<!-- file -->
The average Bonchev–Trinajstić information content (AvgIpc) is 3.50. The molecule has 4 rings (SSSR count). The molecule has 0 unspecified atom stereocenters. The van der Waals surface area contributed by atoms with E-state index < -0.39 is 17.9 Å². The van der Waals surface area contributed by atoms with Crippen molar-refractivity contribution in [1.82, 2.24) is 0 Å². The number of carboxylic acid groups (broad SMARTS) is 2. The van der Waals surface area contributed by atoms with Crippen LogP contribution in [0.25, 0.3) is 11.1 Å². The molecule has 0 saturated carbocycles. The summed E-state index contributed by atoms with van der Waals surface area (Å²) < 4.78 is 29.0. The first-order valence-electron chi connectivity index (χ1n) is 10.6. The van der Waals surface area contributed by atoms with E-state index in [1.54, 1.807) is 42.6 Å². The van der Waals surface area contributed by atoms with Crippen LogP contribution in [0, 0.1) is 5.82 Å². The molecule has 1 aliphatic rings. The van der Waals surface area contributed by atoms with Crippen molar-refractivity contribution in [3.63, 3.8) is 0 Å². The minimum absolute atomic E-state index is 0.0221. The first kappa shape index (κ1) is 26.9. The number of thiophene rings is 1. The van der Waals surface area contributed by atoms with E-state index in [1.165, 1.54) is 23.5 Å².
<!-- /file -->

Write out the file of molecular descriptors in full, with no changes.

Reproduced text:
The average Bonchev–Trinajstić information content (AvgIpc) is 3.50. The molecule has 4 rings (SSSR count). The molecule has 0 unspecified atom stereocenters. The van der Waals surface area contributed by atoms with E-state index < -0.39 is 17.9 Å². The van der Waals surface area contributed by atoms with Crippen molar-refractivity contribution in [1.82, 2.24) is 0 Å². The number of carboxylic acid groups (broad SMARTS) is 2. The van der Waals surface area contributed by atoms with Crippen LogP contribution in [0.25, 0.3) is 11.1 Å². The molecule has 0 saturated carbocycles. The summed E-state index contributed by atoms with van der Waals surface area (Å²) < 4.78 is 29.0. The first-order valence-electron chi connectivity index (χ1n) is 10.6. The van der Waals surface area contributed by atoms with E-state index in [1.54, 1.807) is 42.6 Å². The van der Waals surface area contributed by atoms with Crippen LogP contribution in [0, 0.1) is 5.82 Å². The molecule has 1 aliphatic rings. The van der Waals surface area contributed by atoms with Crippen molar-refractivity contribution in [3.63, 3.8) is 0 Å². The minimum absolute atomic E-state index is 0.0221. The first kappa shape index (κ1) is 26.9. The number of thiophene rings is 1. The van der Waals surface area contributed by atoms with E-state index in [1.165, 1.54) is 23.5 Å².